Not many exhibitions first confront the visitor with a giant gold teapot and an equally large pair of boots, but then ‘British Folk Art’ is distinctly different from most exhibitions. Tate Britain’s overview of ‘folk’ art – a difficult category to define – is full of charm and whimsy, while at the same time offering a rigorous analysis of folk art’s various permutations and contexts.
Wisely, the show doesn’t attempt to formulate a catch-all definition of folk art, instead preferring to let the objects tell their own stories. However, some distinct themes do emerge: for example, the relationship of folk art to practical function, in the form of shop signs and quilts; or the importance of talismanic objects, including the mysterious ‘gods in bottles’ and some impressively monumental ships’ figureheads.
Such a complex concept needs a nuanced approach, and this has been managed with care. The text, which is plentiful and helpful, constantly introduces surprising ideas – such as the possibility that supposedly ‘naive’ art could be produced and sold in a very deliberate manner, as with the fabric collages of George Smart. Perhaps the most profound realisation, for me, was the idea of object as palimpsest. Because folk arts – crafts such as embroidery, woodworking or weaving – have rarely been considered to have the same cultural value as establishment art, people have not been afraid to alter and intervene. More than any academic painting or sculpture, the objects on show here create a narrative through their history of usage.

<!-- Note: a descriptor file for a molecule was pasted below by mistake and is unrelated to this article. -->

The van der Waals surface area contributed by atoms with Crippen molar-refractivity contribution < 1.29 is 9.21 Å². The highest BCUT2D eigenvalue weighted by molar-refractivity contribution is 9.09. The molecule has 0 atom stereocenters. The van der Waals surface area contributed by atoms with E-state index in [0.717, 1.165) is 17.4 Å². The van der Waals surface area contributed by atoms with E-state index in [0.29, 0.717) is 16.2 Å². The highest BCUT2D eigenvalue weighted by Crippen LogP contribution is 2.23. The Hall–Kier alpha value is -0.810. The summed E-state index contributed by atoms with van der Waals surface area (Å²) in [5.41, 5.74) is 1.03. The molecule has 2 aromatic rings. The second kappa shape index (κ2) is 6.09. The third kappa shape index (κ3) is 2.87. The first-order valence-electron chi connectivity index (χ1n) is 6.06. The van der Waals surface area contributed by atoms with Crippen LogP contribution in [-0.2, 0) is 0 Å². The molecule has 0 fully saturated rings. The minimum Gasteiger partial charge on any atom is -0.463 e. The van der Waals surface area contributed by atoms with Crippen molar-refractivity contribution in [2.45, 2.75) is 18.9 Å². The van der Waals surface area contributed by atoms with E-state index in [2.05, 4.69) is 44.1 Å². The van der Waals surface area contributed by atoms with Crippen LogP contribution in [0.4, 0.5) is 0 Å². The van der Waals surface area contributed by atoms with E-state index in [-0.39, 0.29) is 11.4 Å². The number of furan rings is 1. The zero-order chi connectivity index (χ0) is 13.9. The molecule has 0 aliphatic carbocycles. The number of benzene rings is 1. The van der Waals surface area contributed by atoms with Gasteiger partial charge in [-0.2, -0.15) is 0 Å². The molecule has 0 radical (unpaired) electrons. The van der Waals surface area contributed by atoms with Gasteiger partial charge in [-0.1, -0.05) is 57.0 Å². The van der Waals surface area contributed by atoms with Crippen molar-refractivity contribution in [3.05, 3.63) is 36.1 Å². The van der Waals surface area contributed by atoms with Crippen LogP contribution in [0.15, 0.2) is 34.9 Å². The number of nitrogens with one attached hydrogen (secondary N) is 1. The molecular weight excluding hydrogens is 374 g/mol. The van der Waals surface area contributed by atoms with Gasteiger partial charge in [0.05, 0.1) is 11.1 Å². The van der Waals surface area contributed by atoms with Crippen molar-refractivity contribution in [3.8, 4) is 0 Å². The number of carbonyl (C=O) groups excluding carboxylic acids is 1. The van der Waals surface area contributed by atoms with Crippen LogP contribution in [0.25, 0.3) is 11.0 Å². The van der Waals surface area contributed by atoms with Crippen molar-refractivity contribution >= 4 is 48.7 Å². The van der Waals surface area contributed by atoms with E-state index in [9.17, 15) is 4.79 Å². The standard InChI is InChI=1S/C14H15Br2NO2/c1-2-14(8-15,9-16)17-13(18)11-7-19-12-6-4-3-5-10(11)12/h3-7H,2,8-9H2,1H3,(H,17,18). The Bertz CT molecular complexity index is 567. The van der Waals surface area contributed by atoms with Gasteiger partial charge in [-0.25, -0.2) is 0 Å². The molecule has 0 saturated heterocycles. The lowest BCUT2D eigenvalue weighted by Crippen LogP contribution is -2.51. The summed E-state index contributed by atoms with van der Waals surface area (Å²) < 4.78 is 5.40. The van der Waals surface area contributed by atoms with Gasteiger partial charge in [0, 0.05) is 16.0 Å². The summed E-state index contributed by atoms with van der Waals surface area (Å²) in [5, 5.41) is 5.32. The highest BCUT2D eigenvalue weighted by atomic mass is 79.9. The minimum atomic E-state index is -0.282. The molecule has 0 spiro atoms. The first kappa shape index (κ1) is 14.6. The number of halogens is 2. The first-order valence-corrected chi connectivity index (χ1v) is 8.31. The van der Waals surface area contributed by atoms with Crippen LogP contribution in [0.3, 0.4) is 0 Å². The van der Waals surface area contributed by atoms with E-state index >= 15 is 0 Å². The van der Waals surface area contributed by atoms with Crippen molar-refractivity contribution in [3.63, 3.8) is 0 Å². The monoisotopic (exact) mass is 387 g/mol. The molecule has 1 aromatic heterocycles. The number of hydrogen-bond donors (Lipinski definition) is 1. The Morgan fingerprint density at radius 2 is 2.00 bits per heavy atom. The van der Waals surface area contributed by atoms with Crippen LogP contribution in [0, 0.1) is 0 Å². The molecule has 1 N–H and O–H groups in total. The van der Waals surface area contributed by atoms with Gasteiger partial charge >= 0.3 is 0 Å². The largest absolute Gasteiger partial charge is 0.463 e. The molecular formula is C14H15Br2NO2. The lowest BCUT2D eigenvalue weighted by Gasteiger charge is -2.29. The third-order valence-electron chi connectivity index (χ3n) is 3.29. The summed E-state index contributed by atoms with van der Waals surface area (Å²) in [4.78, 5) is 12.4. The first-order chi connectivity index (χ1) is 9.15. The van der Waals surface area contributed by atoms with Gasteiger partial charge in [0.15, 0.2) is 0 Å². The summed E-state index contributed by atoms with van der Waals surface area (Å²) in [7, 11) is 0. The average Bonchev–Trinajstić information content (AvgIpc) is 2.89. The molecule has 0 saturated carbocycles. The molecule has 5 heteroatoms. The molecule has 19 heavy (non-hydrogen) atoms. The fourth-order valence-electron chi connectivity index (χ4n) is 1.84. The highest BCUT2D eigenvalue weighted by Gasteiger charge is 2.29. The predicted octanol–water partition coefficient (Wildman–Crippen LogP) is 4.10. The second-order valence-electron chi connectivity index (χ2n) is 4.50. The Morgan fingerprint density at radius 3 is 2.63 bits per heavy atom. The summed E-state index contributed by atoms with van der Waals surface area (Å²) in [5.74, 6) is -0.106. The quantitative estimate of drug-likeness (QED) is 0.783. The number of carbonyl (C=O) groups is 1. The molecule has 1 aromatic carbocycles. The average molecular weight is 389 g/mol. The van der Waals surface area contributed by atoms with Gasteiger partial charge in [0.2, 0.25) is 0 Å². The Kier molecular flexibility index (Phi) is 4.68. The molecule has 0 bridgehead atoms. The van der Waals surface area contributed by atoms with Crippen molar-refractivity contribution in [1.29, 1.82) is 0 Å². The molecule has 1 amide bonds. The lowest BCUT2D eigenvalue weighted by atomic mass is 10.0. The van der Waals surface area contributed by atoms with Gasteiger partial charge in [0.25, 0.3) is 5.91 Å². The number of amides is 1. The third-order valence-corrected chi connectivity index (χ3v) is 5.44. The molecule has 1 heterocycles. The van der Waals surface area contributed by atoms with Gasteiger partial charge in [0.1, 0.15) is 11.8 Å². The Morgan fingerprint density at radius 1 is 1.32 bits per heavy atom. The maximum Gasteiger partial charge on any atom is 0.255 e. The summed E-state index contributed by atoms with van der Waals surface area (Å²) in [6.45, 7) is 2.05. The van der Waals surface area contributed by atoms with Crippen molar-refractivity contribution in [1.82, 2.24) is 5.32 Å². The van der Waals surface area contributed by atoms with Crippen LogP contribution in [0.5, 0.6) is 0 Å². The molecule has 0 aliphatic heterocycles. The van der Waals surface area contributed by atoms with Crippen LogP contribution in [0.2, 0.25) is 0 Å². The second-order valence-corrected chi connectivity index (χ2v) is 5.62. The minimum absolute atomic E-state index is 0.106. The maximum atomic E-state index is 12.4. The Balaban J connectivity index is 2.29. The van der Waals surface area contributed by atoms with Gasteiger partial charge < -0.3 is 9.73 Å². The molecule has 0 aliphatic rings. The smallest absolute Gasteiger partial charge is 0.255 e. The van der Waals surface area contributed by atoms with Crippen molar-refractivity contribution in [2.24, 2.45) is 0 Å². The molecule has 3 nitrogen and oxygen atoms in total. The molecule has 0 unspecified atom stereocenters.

It’s interesting to note that the vast majority of objects on display here are loans – with the exception of Alfred Wallis’ seascapes, which shows how important the legitimating effect of inclusion in a major collection can be on our perceptions of artistic worth. So far outside the canon are most of these works that, up until now, they haven’t come under the aegis of a major art gallery (as opposed to a museum of social history). Of course, their display by Tate throws up an immediate confrontation: folk art, by and for ‘the people’, on show for a fee in an elite metropolitan institution. To its credit, the show addresses this directly, acknowledging the difficulty in determining what, exactly, constitutes folk art, and the responsibility of mediating between the object’s history and its new audience without being arbitrary.
Authentic, inventive, pragmatic and delightful: ‘British Folk Art’ is exactly like the works it brings to our long-deserved attention.
‘British Folk Art’ is at Tate Britain, London, until 31 August.
Folk Art and ‘Civilisation’: the question of art in context (Katy Barrett)
First Look: ‘British Folk Art’ at Tate Britain (Martin Myrone)